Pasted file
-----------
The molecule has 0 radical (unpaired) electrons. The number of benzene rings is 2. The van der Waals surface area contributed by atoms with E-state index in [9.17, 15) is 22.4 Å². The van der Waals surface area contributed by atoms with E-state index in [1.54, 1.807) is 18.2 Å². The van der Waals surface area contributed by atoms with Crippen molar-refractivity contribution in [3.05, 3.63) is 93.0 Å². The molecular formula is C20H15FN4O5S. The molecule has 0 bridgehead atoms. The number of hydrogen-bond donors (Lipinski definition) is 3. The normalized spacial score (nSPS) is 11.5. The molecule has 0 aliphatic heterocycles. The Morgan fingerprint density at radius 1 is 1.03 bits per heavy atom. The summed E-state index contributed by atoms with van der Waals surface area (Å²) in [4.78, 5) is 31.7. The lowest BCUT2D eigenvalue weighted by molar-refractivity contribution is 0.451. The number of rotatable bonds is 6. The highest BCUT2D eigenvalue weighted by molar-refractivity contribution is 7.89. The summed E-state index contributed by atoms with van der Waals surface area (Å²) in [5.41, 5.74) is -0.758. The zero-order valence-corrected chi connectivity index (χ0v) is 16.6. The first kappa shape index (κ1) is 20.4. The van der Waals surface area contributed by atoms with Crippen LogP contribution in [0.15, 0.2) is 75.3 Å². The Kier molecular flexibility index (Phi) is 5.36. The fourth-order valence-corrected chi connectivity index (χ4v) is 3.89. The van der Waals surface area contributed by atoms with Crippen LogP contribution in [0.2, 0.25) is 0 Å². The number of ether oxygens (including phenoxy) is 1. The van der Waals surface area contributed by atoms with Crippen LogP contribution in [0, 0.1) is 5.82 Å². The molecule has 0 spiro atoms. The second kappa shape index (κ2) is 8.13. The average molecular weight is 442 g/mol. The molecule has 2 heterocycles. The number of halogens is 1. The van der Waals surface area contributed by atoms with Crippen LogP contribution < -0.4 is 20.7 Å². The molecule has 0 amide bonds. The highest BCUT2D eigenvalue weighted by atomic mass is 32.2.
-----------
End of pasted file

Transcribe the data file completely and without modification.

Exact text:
The molecule has 0 radical (unpaired) electrons. The number of benzene rings is 2. The van der Waals surface area contributed by atoms with E-state index in [9.17, 15) is 22.4 Å². The van der Waals surface area contributed by atoms with E-state index in [1.54, 1.807) is 18.2 Å². The van der Waals surface area contributed by atoms with Crippen molar-refractivity contribution in [3.05, 3.63) is 93.0 Å². The molecular formula is C20H15FN4O5S. The molecule has 0 bridgehead atoms. The number of hydrogen-bond donors (Lipinski definition) is 3. The normalized spacial score (nSPS) is 11.5. The molecule has 0 aliphatic heterocycles. The Morgan fingerprint density at radius 1 is 1.03 bits per heavy atom. The summed E-state index contributed by atoms with van der Waals surface area (Å²) in [4.78, 5) is 31.7. The lowest BCUT2D eigenvalue weighted by molar-refractivity contribution is 0.451. The number of rotatable bonds is 6. The highest BCUT2D eigenvalue weighted by molar-refractivity contribution is 7.89. The summed E-state index contributed by atoms with van der Waals surface area (Å²) in [5.41, 5.74) is -0.758. The zero-order valence-corrected chi connectivity index (χ0v) is 16.6. The first kappa shape index (κ1) is 20.4. The van der Waals surface area contributed by atoms with Crippen LogP contribution in [0.15, 0.2) is 75.3 Å². The Kier molecular flexibility index (Phi) is 5.36. The fourth-order valence-corrected chi connectivity index (χ4v) is 3.89. The van der Waals surface area contributed by atoms with Crippen LogP contribution in [0.2, 0.25) is 0 Å². The number of ether oxygens (including phenoxy) is 1. The van der Waals surface area contributed by atoms with Crippen LogP contribution in [0, 0.1) is 5.82 Å². The molecule has 0 spiro atoms. The second kappa shape index (κ2) is 8.13. The average molecular weight is 442 g/mol. The molecule has 2 heterocycles. The number of halogens is 1. The van der Waals surface area contributed by atoms with Crippen LogP contribution < -0.4 is 20.7 Å². The molecule has 0 amide bonds. The highest BCUT2D eigenvalue weighted by atomic mass is 32.2.